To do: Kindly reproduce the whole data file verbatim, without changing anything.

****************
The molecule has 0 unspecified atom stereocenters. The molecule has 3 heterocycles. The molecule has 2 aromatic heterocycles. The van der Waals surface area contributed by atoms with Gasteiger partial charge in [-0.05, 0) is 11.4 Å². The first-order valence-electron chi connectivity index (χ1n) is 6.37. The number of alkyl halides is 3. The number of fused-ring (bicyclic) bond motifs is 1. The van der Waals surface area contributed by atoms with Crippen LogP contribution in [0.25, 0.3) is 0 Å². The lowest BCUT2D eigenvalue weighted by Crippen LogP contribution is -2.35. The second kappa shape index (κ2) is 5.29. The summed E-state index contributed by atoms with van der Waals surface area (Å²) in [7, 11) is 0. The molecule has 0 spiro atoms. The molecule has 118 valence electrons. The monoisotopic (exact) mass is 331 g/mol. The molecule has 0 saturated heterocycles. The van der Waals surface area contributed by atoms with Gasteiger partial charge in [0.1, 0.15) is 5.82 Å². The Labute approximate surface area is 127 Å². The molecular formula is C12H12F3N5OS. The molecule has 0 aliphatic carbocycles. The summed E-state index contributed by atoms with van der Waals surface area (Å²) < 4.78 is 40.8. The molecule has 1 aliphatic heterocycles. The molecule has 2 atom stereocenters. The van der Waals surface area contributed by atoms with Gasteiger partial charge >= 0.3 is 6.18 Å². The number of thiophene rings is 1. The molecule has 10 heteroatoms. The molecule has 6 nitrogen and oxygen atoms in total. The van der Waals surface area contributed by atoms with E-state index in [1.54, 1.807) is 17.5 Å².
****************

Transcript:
The molecule has 0 unspecified atom stereocenters. The molecule has 3 heterocycles. The molecule has 2 aromatic heterocycles. The van der Waals surface area contributed by atoms with Gasteiger partial charge in [-0.05, 0) is 11.4 Å². The first-order valence-electron chi connectivity index (χ1n) is 6.37. The number of alkyl halides is 3. The number of fused-ring (bicyclic) bond motifs is 1. The van der Waals surface area contributed by atoms with Crippen LogP contribution in [0.25, 0.3) is 0 Å². The lowest BCUT2D eigenvalue weighted by Crippen LogP contribution is -2.35. The second kappa shape index (κ2) is 5.29. The summed E-state index contributed by atoms with van der Waals surface area (Å²) in [7, 11) is 0. The molecule has 0 spiro atoms. The molecule has 118 valence electrons. The monoisotopic (exact) mass is 331 g/mol. The molecule has 0 saturated heterocycles. The van der Waals surface area contributed by atoms with Gasteiger partial charge in [0.1, 0.15) is 5.82 Å². The Labute approximate surface area is 127 Å². The molecular formula is C12H12F3N5OS. The molecule has 0 aliphatic carbocycles. The summed E-state index contributed by atoms with van der Waals surface area (Å²) < 4.78 is 40.8. The molecule has 1 aliphatic heterocycles. The molecule has 2 atom stereocenters. The van der Waals surface area contributed by atoms with Gasteiger partial charge >= 0.3 is 6.18 Å². The number of thiophene rings is 1. The molecule has 10 heteroatoms. The molecule has 6 nitrogen and oxygen atoms in total. The van der Waals surface area contributed by atoms with E-state index in [1.54, 1.807) is 17.5 Å².